Types & Causes of Hair Loss in Men
Most hair loss in men, about 95 percent of it in fact, is caused by genetics, while the other five percent is usually brought on by stress or is a side effect of certain medications. For men experiencing genetically induced hair loss, or "male pattern baldness", a number of hair restoration options, both topical and surgical, can help prevent male hair loss from progressing or restore the hair that has already been lost.
Causes of hair loss can be attributed to one of three factors:
- The natural shedding process
- Temporary hair loss caused by stress or as a side effect of certain medications
- Genetically induced hair loss also called "male pattern baldness"
The typical adult has about 100,000 hair follicles on the scalp, and at any given time, about 90 percent of those follicles are in the growth phase. During the growth phase, which lasts between two and six years, the hair grows approximately a half-inch each month.
As the end of the growth phase nears, the hair follicle enters a transitional period called the catagen phase. During this time, the follicle shrinks and hair growth stops. When this occurs, the follicle enters the resting stage or telogen phase. Lasting close to three months, the telogen phase is marked by the natural shedding of hair. Typically, this is the hair that we find in our showers, sinks or hairbrushes. At the end of the resting phase, the follicle returns to the growth phase and new hair growth emerges.
Most people shed between 50 and 100 hairs each day. This hair loss does not have a negative effect on a person's appearance because simultaneously, between 50 and 100 hairs are entering the growing phase.
However, if you notice a sudden increase in hair loss, you should consult your physician. A lifestyle evaluation and routine blood work can help determine if your sudden hair loss is caused by other factors such as an illness, a side effect from medication, hormonal fluctuations or stress.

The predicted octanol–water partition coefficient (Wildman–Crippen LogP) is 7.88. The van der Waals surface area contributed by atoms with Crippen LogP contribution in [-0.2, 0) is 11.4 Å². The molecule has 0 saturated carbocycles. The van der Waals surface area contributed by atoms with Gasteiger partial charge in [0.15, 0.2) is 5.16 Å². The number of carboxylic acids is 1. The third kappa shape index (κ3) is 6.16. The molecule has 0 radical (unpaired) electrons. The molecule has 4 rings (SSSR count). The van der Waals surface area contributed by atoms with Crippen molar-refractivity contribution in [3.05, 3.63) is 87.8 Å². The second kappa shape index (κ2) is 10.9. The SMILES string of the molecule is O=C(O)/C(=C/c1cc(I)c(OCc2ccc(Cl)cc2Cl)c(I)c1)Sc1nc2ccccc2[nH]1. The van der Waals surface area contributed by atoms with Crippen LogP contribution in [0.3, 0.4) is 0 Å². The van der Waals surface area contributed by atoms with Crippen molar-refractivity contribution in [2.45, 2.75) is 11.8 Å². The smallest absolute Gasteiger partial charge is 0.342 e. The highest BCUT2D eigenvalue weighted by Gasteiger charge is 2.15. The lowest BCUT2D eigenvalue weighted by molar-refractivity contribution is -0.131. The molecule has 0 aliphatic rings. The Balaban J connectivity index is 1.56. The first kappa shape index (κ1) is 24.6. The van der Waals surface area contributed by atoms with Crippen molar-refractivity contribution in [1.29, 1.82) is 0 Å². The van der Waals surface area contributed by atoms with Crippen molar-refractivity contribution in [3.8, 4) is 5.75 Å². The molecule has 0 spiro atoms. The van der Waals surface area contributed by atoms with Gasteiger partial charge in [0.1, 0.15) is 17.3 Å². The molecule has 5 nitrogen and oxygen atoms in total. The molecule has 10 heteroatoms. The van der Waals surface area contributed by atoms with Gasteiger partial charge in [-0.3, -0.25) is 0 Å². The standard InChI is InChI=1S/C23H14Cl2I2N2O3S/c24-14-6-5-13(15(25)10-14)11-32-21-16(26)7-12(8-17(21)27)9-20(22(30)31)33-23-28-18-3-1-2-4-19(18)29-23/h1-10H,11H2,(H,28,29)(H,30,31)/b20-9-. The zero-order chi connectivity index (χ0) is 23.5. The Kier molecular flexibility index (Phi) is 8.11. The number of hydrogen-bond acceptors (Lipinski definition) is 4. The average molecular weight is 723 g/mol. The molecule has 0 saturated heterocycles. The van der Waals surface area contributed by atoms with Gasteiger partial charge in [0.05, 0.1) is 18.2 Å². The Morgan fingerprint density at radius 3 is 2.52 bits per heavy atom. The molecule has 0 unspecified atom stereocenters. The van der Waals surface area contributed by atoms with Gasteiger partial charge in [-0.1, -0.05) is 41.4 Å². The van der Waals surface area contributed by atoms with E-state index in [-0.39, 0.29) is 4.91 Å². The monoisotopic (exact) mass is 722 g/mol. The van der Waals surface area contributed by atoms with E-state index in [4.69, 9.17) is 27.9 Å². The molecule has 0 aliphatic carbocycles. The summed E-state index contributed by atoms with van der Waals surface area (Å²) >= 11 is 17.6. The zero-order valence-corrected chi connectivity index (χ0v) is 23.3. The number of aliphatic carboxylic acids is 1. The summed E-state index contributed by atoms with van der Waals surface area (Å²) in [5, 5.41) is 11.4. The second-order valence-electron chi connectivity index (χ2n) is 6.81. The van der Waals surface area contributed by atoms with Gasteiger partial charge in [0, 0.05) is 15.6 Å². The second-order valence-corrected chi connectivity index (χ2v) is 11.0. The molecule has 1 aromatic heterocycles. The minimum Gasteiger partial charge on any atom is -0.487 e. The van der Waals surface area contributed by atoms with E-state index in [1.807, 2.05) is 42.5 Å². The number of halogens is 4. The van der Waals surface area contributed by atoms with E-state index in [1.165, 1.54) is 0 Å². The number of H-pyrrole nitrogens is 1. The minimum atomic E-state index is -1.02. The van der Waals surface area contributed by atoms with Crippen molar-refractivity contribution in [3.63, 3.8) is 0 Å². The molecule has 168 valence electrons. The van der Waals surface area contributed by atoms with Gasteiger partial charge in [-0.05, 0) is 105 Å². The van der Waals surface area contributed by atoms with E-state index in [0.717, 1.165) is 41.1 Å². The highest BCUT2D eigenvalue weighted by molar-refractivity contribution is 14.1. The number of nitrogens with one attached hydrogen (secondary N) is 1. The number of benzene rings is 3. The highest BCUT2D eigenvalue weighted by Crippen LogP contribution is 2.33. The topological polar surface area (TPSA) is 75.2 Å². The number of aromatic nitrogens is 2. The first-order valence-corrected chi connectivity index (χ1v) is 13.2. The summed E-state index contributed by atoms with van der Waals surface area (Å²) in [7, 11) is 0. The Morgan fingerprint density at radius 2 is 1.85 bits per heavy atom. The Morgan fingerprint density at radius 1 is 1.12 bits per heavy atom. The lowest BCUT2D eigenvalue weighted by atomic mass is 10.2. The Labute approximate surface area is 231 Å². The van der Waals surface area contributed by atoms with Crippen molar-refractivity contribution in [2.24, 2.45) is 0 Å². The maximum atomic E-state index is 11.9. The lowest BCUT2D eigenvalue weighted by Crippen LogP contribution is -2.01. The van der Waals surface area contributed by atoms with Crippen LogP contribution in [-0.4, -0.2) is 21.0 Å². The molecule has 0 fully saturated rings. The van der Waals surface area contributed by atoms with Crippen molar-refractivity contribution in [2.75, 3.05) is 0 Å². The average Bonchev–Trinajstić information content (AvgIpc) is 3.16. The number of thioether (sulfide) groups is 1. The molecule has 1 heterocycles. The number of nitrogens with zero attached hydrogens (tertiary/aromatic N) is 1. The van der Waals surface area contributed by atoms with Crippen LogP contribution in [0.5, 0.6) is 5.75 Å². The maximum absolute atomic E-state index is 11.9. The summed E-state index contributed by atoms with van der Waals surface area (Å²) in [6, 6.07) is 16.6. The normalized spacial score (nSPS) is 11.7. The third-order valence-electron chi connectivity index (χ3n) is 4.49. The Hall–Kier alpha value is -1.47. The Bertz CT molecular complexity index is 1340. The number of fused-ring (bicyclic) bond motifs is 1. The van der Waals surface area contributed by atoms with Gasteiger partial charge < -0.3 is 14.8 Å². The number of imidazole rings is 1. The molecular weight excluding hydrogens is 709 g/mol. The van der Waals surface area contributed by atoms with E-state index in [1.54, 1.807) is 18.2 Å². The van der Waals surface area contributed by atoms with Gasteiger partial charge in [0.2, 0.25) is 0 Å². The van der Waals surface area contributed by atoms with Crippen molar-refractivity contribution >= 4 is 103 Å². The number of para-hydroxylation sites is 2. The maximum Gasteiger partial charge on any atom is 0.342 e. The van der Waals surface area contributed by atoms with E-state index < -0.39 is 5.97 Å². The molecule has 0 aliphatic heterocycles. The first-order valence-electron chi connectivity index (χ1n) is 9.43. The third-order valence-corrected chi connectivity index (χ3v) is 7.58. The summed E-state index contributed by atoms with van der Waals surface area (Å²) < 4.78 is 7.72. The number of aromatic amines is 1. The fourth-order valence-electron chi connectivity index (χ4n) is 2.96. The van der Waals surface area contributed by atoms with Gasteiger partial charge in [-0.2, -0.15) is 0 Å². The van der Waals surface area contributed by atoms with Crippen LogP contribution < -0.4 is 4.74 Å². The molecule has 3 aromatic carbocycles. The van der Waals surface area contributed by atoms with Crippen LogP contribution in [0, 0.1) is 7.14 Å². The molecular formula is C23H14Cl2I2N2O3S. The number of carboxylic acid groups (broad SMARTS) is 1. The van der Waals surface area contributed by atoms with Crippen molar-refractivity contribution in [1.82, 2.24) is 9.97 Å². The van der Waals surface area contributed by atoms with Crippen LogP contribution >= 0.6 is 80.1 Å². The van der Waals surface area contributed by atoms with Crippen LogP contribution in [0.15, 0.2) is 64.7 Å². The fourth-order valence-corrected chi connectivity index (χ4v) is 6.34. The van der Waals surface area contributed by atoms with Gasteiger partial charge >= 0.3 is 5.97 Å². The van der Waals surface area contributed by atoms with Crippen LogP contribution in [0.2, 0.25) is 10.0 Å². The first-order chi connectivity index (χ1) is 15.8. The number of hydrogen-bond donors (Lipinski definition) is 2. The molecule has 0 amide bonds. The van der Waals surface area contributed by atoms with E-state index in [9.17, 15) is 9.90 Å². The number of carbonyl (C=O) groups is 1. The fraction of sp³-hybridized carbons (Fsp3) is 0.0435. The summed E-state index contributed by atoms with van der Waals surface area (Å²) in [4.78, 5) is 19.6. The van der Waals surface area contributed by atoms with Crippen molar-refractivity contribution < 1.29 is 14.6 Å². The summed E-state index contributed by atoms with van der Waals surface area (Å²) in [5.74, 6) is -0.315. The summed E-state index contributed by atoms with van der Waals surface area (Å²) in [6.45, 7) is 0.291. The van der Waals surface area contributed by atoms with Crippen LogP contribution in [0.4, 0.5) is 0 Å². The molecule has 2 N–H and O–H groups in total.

Temporary hair loss can be caused by emotional turmoil, medications, skin conditions, poor nutrition and illnesses. With temporary hair loss, hair follicles will enter the telogen phase or resting phase prematurely, resulting in increased shedding and thinning hair. Temporary hair loss can be reversed by treating or removing the inciting stress factor. However, it may take several months to notice the new hair growth.
Seventy percent of all men will experience some degree of male pattern baldness or androgenetic alopecia in their lifetime. Scientific research has determined that male pattern baldness is an inherited genetic trait just like the color of your eyes. If you are genetically predisposed to hair loss then the hair follicles on top of your head are sensitive to the hormone dihydrotestosterone, or DHT.
These DHT-sensitive hair follicles are genetically "programmed" to begin shrinking in adulthood. When this occurs, the hair follicles grow finer hair that is lighter in color, shorter and less deeply rooted.
In most cases, this "thinning hair" will progress to "baldness" when the shrinking follicles finally stop producing hair. The pattern of progression, and the extent and speed of male pattern baldness is largely dictated by genetics, hormones and age.
For men, permanent baldness generally follows a specific pattern as suggested in the Hair Loss Classification Chart.
Even in the most extensive cases, a horseshoe-shaped fringe of hair remains. This fringe hair becomes the donor hair for surgical hair transplantation. This hair is DHT-resistant and when transplanted into the thinning or balding areas it will take root, grow and continue to grow for the rest of a person's life.
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